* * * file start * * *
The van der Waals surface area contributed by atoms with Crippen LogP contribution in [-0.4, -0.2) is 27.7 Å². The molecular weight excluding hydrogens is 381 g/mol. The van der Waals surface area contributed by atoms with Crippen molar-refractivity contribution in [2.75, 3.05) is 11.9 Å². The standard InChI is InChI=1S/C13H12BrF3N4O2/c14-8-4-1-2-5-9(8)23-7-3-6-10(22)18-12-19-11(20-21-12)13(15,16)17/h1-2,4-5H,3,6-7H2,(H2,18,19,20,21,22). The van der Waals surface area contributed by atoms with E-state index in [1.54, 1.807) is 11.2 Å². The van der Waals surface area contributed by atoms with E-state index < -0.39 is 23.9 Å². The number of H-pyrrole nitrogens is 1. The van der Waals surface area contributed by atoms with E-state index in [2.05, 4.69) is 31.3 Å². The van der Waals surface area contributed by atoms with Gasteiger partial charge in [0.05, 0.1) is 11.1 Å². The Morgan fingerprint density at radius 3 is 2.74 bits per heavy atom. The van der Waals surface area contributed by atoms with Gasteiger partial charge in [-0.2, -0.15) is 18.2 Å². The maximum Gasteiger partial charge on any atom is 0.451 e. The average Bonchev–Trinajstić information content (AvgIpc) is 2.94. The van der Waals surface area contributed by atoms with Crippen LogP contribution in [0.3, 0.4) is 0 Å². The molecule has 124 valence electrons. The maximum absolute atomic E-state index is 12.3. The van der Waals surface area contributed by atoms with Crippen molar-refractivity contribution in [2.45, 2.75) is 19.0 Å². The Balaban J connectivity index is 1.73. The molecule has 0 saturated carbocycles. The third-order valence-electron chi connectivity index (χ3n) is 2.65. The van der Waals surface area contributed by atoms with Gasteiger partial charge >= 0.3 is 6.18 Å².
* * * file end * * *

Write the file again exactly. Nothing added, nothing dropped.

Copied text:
The van der Waals surface area contributed by atoms with Crippen LogP contribution in [-0.4, -0.2) is 27.7 Å². The molecular weight excluding hydrogens is 381 g/mol. The van der Waals surface area contributed by atoms with Crippen molar-refractivity contribution in [2.75, 3.05) is 11.9 Å². The standard InChI is InChI=1S/C13H12BrF3N4O2/c14-8-4-1-2-5-9(8)23-7-3-6-10(22)18-12-19-11(20-21-12)13(15,16)17/h1-2,4-5H,3,6-7H2,(H2,18,19,20,21,22). The van der Waals surface area contributed by atoms with E-state index in [1.54, 1.807) is 11.2 Å². The van der Waals surface area contributed by atoms with E-state index < -0.39 is 23.9 Å². The number of H-pyrrole nitrogens is 1. The van der Waals surface area contributed by atoms with E-state index in [2.05, 4.69) is 31.3 Å². The van der Waals surface area contributed by atoms with Gasteiger partial charge in [0.05, 0.1) is 11.1 Å². The Morgan fingerprint density at radius 3 is 2.74 bits per heavy atom. The van der Waals surface area contributed by atoms with Gasteiger partial charge in [-0.2, -0.15) is 18.2 Å². The maximum Gasteiger partial charge on any atom is 0.451 e. The average Bonchev–Trinajstić information content (AvgIpc) is 2.94. The van der Waals surface area contributed by atoms with Crippen LogP contribution in [0.3, 0.4) is 0 Å². The molecule has 124 valence electrons. The maximum absolute atomic E-state index is 12.3. The van der Waals surface area contributed by atoms with Crippen molar-refractivity contribution in [2.45, 2.75) is 19.0 Å². The Balaban J connectivity index is 1.73. The molecule has 0 saturated carbocycles. The third-order valence-electron chi connectivity index (χ3n) is 2.65. The van der Waals surface area contributed by atoms with Gasteiger partial charge >= 0.3 is 6.18 Å².